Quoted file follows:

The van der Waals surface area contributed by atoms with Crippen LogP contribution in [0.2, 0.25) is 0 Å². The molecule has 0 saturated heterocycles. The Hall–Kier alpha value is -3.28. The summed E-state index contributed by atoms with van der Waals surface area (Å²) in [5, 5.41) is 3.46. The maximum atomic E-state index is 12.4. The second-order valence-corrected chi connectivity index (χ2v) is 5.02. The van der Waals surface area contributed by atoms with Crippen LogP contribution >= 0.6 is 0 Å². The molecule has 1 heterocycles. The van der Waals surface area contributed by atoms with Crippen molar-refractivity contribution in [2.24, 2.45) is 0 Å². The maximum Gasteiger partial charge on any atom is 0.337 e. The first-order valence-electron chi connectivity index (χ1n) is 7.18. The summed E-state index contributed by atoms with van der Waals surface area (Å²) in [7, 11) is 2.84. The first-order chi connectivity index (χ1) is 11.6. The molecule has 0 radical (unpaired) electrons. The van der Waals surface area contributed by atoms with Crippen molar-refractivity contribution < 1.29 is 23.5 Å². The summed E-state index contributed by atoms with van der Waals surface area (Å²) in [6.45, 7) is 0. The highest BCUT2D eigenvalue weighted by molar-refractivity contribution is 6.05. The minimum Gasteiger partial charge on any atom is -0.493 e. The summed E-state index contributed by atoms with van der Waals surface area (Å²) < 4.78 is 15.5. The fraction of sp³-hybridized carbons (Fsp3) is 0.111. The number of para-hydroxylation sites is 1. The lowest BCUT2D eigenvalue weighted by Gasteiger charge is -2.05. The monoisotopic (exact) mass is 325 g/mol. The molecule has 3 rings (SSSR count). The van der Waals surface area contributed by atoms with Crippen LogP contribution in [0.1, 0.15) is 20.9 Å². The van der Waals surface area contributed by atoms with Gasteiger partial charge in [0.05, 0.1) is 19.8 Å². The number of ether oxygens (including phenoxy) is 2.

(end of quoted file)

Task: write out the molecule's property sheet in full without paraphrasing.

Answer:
The van der Waals surface area contributed by atoms with Crippen LogP contribution in [0.2, 0.25) is 0 Å². The molecule has 0 saturated heterocycles. The Hall–Kier alpha value is -3.28. The summed E-state index contributed by atoms with van der Waals surface area (Å²) in [5, 5.41) is 3.46. The maximum atomic E-state index is 12.4. The second-order valence-corrected chi connectivity index (χ2v) is 5.02. The van der Waals surface area contributed by atoms with Crippen LogP contribution >= 0.6 is 0 Å². The molecule has 1 heterocycles. The van der Waals surface area contributed by atoms with Crippen molar-refractivity contribution in [2.24, 2.45) is 0 Å². The maximum Gasteiger partial charge on any atom is 0.337 e. The first-order valence-electron chi connectivity index (χ1n) is 7.18. The summed E-state index contributed by atoms with van der Waals surface area (Å²) in [7, 11) is 2.84. The first-order chi connectivity index (χ1) is 11.6. The molecule has 0 radical (unpaired) electrons. The van der Waals surface area contributed by atoms with Crippen molar-refractivity contribution < 1.29 is 23.5 Å². The summed E-state index contributed by atoms with van der Waals surface area (Å²) in [6.45, 7) is 0. The highest BCUT2D eigenvalue weighted by molar-refractivity contribution is 6.05. The minimum Gasteiger partial charge on any atom is -0.493 e. The summed E-state index contributed by atoms with van der Waals surface area (Å²) < 4.78 is 15.5. The fraction of sp³-hybridized carbons (Fsp3) is 0.111. The number of para-hydroxylation sites is 1. The lowest BCUT2D eigenvalue weighted by Gasteiger charge is -2.05. The monoisotopic (exact) mass is 325 g/mol. The molecule has 3 rings (SSSR count). The van der Waals surface area contributed by atoms with Crippen LogP contribution in [0.1, 0.15) is 20.9 Å². The van der Waals surface area contributed by atoms with Gasteiger partial charge in [0.05, 0.1) is 19.8 Å². The number of ether oxygens (including phenoxy) is 2.